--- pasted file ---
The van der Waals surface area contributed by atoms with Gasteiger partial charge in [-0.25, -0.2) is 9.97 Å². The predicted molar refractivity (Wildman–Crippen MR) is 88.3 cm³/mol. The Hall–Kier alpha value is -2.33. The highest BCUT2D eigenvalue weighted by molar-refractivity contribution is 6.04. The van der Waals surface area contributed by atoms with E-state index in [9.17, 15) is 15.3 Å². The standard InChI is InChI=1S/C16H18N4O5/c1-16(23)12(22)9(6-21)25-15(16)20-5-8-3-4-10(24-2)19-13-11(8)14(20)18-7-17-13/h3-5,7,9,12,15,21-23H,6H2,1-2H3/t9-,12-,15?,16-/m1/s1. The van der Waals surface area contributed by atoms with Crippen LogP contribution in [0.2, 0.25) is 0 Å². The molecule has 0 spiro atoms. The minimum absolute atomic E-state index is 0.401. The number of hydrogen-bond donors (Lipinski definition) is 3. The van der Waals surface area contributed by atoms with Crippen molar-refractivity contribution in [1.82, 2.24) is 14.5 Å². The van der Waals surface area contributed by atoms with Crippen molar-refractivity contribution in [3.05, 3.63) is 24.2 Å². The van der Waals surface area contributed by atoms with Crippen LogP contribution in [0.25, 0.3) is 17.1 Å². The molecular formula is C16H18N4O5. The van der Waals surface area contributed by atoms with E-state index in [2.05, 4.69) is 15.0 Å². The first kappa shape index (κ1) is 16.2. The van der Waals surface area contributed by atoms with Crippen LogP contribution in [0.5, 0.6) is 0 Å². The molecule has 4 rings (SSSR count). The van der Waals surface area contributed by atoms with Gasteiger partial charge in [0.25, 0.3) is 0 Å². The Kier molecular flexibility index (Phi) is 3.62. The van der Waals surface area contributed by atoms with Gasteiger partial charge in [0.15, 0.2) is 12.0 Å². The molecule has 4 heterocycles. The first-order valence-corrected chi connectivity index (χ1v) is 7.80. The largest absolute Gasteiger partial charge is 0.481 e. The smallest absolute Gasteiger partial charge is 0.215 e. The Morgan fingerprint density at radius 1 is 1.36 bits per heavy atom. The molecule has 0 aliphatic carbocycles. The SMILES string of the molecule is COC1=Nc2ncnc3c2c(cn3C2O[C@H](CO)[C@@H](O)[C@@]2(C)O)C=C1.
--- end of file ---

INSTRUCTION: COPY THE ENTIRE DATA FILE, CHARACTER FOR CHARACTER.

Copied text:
The van der Waals surface area contributed by atoms with Gasteiger partial charge in [-0.25, -0.2) is 9.97 Å². The predicted molar refractivity (Wildman–Crippen MR) is 88.3 cm³/mol. The Hall–Kier alpha value is -2.33. The highest BCUT2D eigenvalue weighted by molar-refractivity contribution is 6.04. The van der Waals surface area contributed by atoms with E-state index in [9.17, 15) is 15.3 Å². The standard InChI is InChI=1S/C16H18N4O5/c1-16(23)12(22)9(6-21)25-15(16)20-5-8-3-4-10(24-2)19-13-11(8)14(20)18-7-17-13/h3-5,7,9,12,15,21-23H,6H2,1-2H3/t9-,12-,15?,16-/m1/s1. The van der Waals surface area contributed by atoms with Crippen LogP contribution in [0.2, 0.25) is 0 Å². The molecule has 0 spiro atoms. The minimum absolute atomic E-state index is 0.401. The number of hydrogen-bond donors (Lipinski definition) is 3. The van der Waals surface area contributed by atoms with Crippen molar-refractivity contribution in [1.82, 2.24) is 14.5 Å². The van der Waals surface area contributed by atoms with Crippen molar-refractivity contribution in [3.05, 3.63) is 24.2 Å². The van der Waals surface area contributed by atoms with Crippen LogP contribution in [0.25, 0.3) is 17.1 Å². The molecular formula is C16H18N4O5. The van der Waals surface area contributed by atoms with E-state index in [2.05, 4.69) is 15.0 Å². The first kappa shape index (κ1) is 16.2. The van der Waals surface area contributed by atoms with Crippen LogP contribution in [0.5, 0.6) is 0 Å². The molecule has 4 rings (SSSR count). The van der Waals surface area contributed by atoms with Gasteiger partial charge in [0.25, 0.3) is 0 Å². The Kier molecular flexibility index (Phi) is 3.62. The van der Waals surface area contributed by atoms with Gasteiger partial charge in [0.15, 0.2) is 12.0 Å². The molecule has 4 heterocycles. The first-order valence-corrected chi connectivity index (χ1v) is 7.80. The largest absolute Gasteiger partial charge is 0.481 e. The smallest absolute Gasteiger partial charge is 0.215 e. The Morgan fingerprint density at radius 1 is 1.36 bits per heavy atom. The molecule has 0 aliphatic carbocycles. The SMILES string of the molecule is COC1=Nc2ncnc3c2c(cn3C2O[C@H](CO)[C@@H](O)[C@@]2(C)O)C=C1.